you've had very different shaped glasses over time.
And if I may,
this is a compliment.
You've also always reminded me off almost like a far side Larsen 
type character,
because used to have pointy frames that the used to have a pointy framed spectacle when I first met you.
Yeah,
no,
I'm going for a little bit of ah,
a leopard print. A little zhuzh.
If I had your hair would look like I was trying to be Charles the first or the second or something like that.
I had had a makeup class in 
in university like stage makeup class,
and we had to do cross gender make up one time.
And so I decided to put a moustache on my face, and it turns out
with a moustache.
I look exactly like Charles Manson.
Oh,
not Charles the first or second.
But Charles Manson's okay,
hashtag awkward.
And by the way,
I've always thought of you as being really sharp really clear,
which helps,
obviously in what we do.
But also you've got a really,
really sharp sense of humour,
which I've always enjoyed a sort of bathing in the times that I've met you.
Thank you.
And also you have a great, erm, you did something very helpful
during the pandemic. Of all the various comic things going into 
LolVirus group,
I uploaded something that I didn't really think very much about.
Then you're the person that went "Er,"
and we can talk about that if you like,
because it was it was just a really interesting debate started in my head
about the the boundaries andthe parameters of where funny doesn't become funny,
and I know it's totally subjective.
And then there's a bigger picture.
Do you know that thing I'm talking about even?
Yeah, I do, I do.
The Black Lives Matter parody.
Yes,
And it was an interesting moment for me, too,
because I don't typically sort of call out things that 
I think might be inappropriate.
Yeah,
It's not my style.
I'm not very assertive.
And to find a voice for that,
I think what's really important.
So I appreciate how graciously you you, you accepted that.
But also it's that idea of when someone's very, very, very accommodating in all things comedy and humor,
then suddenly you get something called out.
It's really very profound.
The impact one can have if you suddenly go hang on a minute.
Need to think about that again and just explain,
I suppose,
the context.
The low virus group has been responding to the pandemic because I got going 
with it as a way of leaning into the comedy flexing a comedy muscle and then obviously there's 
been a very profound summer globally,
but also the Black Lives Matter movement is hugely profound,
impactful and important,
and there was just this mean that arrived which was "Black Lives Matter,"
and then somebody in a graffiti context just replaced on O or just wrote an 
O in front of the L,
which turned it into "Black Olives Matter."
And what was really interesting is the idea that you could make a really profound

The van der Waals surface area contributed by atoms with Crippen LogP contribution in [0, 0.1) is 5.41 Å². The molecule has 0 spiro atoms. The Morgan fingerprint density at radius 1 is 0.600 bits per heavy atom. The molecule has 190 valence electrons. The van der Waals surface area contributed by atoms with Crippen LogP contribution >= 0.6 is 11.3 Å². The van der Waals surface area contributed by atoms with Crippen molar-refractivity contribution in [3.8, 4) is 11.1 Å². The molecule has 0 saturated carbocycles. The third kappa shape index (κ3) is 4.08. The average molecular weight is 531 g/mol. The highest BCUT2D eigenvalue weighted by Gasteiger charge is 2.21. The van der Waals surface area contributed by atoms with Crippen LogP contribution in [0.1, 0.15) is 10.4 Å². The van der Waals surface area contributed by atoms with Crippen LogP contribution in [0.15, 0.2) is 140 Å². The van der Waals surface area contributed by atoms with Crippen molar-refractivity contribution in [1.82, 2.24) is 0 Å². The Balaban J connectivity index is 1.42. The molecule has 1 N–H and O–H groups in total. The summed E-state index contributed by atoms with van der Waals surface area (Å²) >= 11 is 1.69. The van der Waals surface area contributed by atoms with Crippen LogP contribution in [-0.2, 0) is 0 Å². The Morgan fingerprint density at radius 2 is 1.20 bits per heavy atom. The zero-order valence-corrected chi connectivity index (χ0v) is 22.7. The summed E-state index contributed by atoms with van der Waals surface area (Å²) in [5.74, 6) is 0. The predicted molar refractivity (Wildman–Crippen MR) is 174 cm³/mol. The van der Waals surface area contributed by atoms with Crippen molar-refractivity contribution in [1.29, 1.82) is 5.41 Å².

global slogan of a cause almost benign with one letter of the alphabet,
which is where I was coming from,
and then and then it was really int-
And also,
I didn't get going in the group to either explain,
justify or defend.
It was just a really interesting moment in Hang on a minute.
I do need to think that's true,
because I'm not the demographic that this is meant to be the cause of
Right, no.
And I I knew exactly where you're coming from. It was a fun play of language,
and it didn't make something feel benign.
And ah,
right,
we aren't the one to get to,
um, what am I looking for?
We aren't the ones that get to disarm that.
Yeah.
And so if I may, thank you,
I thought that was a profoundly 
insightful call.
So thank you for that.
And also in seeing you,
it's so lovely to see you again because obviously, we do have Working Voices in common,
and it's probably been a good year and a half or so since we've been in the same
complex delivering a programme.<br>
At the very least, yeah.<br>
No,
it's always great to see you too.
I like your like a warm beam of sunshine.
It's good to get to be in front of.
You're very lovely and also you are so generous.
When I first asked you "Would you please come into the clearing?"
You said, "Oh gosh,
"I've watched a couple of and it seems like having a a day spa for my brain."
So I'll take that.
There's a wonderful compliment.
So I bid you several welcomes.
You're speaking from Boulder, Colorado.
That's very exciting. And the enigmatic Sasquatch Squatch that is Wendy Bagger.
And do you mind that I call you Bendy Wagger,
by the way,
Not at all.
I love having nickname the It's just a expression 
of affection,
so I'm always grateful
By the way the New York team Jen Ryan Perry Logue&nbsp;
calls me Grimesy,
and I love that.
But not everyone in my life can call me Grimesy.
Sometimes it's been very insulting in my life.
It's very interesting again.
The notion of whether something fits,
depending on the intent behind it, I suppose, isn't it?
Yeah, absolutely, absolutely. That is interesting.
I'm getting all profound on both of our asses here,
but anyway,
welcome.
That was the longest introduction in history.